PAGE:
RisksBy Mayo Clinic staff
Serious long-term complications are less likely with prostate laser surgery than with traditional surgery. Risks of laser surgery include:
- Temporary difficulty urinating. You may have trouble urinating for a few days after the procedure. Until you can urinate on your own, you will need to have a tube (catheter) inserted into your penis to carry urine out of your bladder.
- Urinary tract infection. Urinary tract infections are a possible complication after any enlarged prostate procedure. An infection is increasingly likely to occur the longer you have a catheter in place, and may require antibiotics or other treatment.
- Narrowing (stricture) of the urethra. Just as you can form scars on the outside of your body, you can form scars on the inside after prostate surgery. These scars can block urine flow, requiring additional treatment.
- Dry orgasm. Laser surgery can cause retrograde ejaculation, which means semen released during sexual climax (ejaculation) enters your bladder rather than exiting the penis. Retrograde ejaculation isn't harmful, and generally doesn't affect sexual pleasure. But it can interfere with your ability to father a child. This is a common long-term side effect of enlarged prostate procedures.
- Need for re-treatment. Some men who have laser surgery later require more treatment. When laser surgery doesn't provide symptom relief, or symptoms return over time, transurethral resection of the prostate (TURP), open prostatectomy or HoLEP may be needed to reopen the urinary channel. The need for re-treatment is most common with laser procedures that only remove part of the prostate (ablative procedures). Men who have HoLEP generally don't require re-treatment, because the entire part of the prostate that can block urine flow is removed and can't grow back.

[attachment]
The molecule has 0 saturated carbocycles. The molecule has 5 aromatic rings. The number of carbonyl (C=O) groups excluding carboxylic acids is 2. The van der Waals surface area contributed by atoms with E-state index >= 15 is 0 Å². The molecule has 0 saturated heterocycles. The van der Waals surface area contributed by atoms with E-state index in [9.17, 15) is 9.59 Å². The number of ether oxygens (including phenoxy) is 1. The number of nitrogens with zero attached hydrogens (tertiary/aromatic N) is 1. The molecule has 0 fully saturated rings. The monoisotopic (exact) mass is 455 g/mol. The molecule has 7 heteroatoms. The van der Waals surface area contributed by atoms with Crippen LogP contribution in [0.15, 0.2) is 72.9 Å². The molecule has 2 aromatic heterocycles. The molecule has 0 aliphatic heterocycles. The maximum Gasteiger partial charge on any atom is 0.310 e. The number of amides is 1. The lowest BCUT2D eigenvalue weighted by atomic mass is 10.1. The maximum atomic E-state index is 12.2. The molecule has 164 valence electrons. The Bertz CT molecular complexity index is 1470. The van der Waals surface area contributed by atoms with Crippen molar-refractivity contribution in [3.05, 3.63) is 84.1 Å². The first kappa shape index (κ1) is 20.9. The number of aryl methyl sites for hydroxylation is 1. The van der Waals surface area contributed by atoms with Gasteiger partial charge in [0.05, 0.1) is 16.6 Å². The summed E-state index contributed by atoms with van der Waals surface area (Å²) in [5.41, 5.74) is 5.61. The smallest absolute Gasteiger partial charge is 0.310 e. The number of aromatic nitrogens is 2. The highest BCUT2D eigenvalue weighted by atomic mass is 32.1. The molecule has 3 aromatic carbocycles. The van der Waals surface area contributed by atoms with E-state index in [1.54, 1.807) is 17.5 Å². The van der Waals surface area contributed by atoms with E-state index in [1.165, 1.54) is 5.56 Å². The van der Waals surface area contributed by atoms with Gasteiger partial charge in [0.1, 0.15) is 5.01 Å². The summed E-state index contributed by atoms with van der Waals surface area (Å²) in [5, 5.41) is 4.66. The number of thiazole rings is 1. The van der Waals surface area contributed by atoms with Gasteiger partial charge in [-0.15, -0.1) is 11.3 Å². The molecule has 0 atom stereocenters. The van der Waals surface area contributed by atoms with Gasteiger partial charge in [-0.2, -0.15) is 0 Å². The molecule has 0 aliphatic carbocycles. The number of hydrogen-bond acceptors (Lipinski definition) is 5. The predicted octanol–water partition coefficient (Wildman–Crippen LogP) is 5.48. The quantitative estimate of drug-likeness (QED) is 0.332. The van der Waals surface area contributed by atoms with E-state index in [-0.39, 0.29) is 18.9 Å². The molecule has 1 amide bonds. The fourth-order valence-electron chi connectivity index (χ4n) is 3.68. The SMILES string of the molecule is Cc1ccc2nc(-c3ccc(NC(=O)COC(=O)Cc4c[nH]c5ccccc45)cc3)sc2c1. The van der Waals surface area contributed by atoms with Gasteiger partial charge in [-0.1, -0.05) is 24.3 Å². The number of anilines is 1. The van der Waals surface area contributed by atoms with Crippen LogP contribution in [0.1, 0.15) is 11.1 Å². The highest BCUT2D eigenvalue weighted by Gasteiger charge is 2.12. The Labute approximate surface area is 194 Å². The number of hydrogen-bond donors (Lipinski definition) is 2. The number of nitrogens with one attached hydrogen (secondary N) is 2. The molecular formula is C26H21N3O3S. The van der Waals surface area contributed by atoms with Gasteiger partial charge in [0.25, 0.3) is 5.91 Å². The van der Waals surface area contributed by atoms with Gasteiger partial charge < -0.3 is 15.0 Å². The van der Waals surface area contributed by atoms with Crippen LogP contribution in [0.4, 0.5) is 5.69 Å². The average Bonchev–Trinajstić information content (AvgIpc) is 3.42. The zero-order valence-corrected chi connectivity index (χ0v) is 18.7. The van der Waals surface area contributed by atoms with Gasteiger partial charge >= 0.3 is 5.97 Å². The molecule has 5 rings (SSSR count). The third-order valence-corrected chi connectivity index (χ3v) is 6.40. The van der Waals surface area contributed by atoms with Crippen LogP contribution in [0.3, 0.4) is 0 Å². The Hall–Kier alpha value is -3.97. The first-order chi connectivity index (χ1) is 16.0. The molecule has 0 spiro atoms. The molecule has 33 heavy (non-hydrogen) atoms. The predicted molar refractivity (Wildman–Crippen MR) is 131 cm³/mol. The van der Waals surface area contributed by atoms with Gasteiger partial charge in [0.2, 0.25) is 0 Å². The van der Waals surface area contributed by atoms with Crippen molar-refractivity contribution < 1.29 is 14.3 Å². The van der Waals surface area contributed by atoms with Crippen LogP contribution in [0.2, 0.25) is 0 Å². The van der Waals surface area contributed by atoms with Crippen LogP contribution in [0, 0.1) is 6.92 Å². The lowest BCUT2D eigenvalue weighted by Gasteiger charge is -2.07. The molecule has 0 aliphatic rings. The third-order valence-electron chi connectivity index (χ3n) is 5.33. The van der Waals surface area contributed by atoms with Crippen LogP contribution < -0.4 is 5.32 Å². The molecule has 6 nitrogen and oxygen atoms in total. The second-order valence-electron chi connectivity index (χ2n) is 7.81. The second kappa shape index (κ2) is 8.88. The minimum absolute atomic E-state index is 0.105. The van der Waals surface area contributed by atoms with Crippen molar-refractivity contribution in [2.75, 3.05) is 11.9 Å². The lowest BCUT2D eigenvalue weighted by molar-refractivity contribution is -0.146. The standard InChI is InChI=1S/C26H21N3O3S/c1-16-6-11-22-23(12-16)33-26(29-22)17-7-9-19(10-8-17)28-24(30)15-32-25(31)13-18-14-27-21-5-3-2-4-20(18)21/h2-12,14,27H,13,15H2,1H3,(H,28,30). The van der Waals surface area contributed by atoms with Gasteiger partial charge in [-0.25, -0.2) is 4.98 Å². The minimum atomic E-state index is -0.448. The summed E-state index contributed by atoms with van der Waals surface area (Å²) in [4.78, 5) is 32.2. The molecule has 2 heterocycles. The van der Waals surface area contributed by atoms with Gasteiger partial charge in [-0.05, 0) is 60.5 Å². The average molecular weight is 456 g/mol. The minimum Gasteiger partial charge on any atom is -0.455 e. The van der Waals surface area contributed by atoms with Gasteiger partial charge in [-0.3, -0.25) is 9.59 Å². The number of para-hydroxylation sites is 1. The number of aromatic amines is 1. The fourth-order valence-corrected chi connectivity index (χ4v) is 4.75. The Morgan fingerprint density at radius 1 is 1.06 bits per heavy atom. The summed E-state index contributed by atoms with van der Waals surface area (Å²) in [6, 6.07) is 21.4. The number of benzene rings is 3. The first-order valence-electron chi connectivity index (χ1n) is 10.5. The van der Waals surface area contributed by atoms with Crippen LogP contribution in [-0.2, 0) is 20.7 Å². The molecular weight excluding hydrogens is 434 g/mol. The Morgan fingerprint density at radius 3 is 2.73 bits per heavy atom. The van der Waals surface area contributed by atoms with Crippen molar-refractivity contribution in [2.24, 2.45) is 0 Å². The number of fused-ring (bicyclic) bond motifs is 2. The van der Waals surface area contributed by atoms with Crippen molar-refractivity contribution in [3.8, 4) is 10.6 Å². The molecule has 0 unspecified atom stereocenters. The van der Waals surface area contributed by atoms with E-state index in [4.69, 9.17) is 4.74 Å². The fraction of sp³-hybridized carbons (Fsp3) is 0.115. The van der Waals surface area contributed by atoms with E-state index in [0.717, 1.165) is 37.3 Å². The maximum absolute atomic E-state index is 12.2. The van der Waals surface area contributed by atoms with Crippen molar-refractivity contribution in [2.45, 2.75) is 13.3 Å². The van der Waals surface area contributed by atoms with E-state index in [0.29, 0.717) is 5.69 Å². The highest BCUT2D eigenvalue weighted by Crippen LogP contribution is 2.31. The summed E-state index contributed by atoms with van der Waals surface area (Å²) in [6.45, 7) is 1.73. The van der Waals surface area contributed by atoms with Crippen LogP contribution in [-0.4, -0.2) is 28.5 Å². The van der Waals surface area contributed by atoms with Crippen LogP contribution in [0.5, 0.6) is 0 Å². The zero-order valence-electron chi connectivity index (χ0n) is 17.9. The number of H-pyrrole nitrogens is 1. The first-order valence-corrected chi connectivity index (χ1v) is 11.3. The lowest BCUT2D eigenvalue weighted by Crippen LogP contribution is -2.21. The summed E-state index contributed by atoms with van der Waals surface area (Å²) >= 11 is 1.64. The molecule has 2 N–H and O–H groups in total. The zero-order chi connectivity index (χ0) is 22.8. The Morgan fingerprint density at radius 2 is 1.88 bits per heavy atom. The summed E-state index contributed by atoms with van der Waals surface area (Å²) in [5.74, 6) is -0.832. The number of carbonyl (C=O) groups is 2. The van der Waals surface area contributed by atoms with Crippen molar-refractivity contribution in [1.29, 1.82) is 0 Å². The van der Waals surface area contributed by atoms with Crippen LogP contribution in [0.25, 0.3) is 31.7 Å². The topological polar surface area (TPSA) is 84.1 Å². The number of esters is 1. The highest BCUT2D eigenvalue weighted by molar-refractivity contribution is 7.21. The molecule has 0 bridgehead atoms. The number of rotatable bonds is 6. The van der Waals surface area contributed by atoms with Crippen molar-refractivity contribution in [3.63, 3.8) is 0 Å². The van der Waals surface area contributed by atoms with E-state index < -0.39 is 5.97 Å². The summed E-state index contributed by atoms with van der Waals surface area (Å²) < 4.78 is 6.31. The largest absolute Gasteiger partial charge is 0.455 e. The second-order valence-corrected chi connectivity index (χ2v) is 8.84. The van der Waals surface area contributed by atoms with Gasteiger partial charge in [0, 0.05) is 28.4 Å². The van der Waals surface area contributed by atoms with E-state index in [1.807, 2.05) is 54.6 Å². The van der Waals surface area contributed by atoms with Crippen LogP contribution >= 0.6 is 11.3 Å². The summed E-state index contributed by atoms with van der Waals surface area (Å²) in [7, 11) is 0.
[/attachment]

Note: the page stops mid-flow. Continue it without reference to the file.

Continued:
- Erection problems. There is a small risk that laser surgery could cause erectile dysfunction — the inability to maintain an erection firm enough to have sex. This is generally less of a risk than it is with traditional surgery. It occurs less often with HoLEP than with other laser procedures.
- AUA guideline on the management of benign prostatic hyperplasia: Diagnosis and treatment recommendations. Baltimore, Md.: American Urological Association. http://www.auanet.org/content/guidelines-and-quality-care/clinical-guidelines/main-reports/bph-management/chapt_1_appendix.pdf. Accessed March 12, 2009.
- Humphreys, MR (expert opinion). Mayo Clinic, Rochester, Minn. March 22, 2011.
- Fitzpatrick JM, et al. Minimally invasive and endoscopic management of benign prostatic hyperplasia. In: Wein AJ, et al. Campbell-Walsh Urology. 9th ed. Philadelphia, Pa.: Saunders Elsevier; 2007. http://www.mdconsult.com/das/book/body/125743340-3/0/1445/91.html?tocnode=54305416&fromURL=91.html. Accessed April 14, 2011.
- Lee J, et al. Advances in laser technology in urology. Urology Clinics of North America. 2009;36:189.
- Rieken M, et al. Complications of laser prostatectomy: A review of recent data. World Journal of Urology. 2010;28:53.
- Ahyai SA, et al. Meta-analysis of functional outcomes and complications following transurethral procedures for lower urinary tract symptoms resulting from benign prostatic enlargement. European Urology. 2010;58:384.
- Gnessin E, et al. An update on holmium laser enucleation of the prostate and why it has stood the test of time. Current Opinion in Urology. 2011;21:31.
- Prostate enlargement: Benign prostatic hyperplasia. National Institute of Diabetes and Digestive and Kidney Diseases. http://kidney.niddk.nih.gov/kudiseases/pubs/prostateenlargement. Accessed May 23, 2011.